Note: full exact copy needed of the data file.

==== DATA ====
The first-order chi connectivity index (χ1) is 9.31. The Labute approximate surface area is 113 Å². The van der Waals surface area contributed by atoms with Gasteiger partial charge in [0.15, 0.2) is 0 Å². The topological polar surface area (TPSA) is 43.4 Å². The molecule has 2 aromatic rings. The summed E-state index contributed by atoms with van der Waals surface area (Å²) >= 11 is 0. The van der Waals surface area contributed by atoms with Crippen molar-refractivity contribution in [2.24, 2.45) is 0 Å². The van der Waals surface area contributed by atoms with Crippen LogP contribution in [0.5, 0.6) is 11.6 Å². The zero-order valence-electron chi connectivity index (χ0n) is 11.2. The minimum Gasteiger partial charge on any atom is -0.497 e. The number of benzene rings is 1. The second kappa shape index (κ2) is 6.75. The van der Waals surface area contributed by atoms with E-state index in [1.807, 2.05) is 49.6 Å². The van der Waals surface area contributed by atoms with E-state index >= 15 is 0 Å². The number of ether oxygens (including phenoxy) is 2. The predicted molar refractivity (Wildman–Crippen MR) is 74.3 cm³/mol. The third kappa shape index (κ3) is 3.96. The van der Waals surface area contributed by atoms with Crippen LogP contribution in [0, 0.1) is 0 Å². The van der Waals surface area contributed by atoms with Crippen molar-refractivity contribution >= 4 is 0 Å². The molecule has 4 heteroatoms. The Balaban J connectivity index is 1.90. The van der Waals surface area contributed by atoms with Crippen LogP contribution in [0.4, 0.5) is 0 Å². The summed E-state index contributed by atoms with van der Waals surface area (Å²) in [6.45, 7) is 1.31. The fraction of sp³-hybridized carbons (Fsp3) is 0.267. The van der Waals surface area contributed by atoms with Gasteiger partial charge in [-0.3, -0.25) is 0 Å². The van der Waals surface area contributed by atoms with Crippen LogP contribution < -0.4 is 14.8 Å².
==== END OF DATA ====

The first-order chi connectivity index (χ1) is 9.31. The Labute approximate surface area is 113 Å². The van der Waals surface area contributed by atoms with Gasteiger partial charge in [0.15, 0.2) is 0 Å². The topological polar surface area (TPSA) is 43.4 Å². The molecule has 2 aromatic rings. The summed E-state index contributed by atoms with van der Waals surface area (Å²) >= 11 is 0. The van der Waals surface area contributed by atoms with Crippen molar-refractivity contribution in [2.24, 2.45) is 0 Å². The van der Waals surface area contributed by atoms with Crippen LogP contribution in [0.5, 0.6) is 11.6 Å². The zero-order valence-electron chi connectivity index (χ0n) is 11.2. The minimum Gasteiger partial charge on any atom is -0.497 e. The number of benzene rings is 1. The second kappa shape index (κ2) is 6.75. The van der Waals surface area contributed by atoms with E-state index in [1.807, 2.05) is 49.6 Å². The van der Waals surface area contributed by atoms with E-state index >= 15 is 0 Å². The number of ether oxygens (including phenoxy) is 2. The predicted molar refractivity (Wildman–Crippen MR) is 74.3 cm³/mol. The third kappa shape index (κ3) is 3.96. The van der Waals surface area contributed by atoms with Crippen LogP contribution in [0, 0.1) is 0 Å². The van der Waals surface area contributed by atoms with Crippen molar-refractivity contribution >= 4 is 0 Å². The molecule has 4 heteroatoms. The Balaban J connectivity index is 1.90. The van der Waals surface area contributed by atoms with Crippen LogP contribution in [0.4, 0.5) is 0 Å². The summed E-state index contributed by atoms with van der Waals surface area (Å²) in [6.45, 7) is 1.31. The fraction of sp³-hybridized carbons (Fsp3) is 0.267. The van der Waals surface area contributed by atoms with Gasteiger partial charge in [-0.3, -0.25) is 0 Å². The van der Waals surface area contributed by atoms with Crippen LogP contribution < -0.4 is 14.8 Å².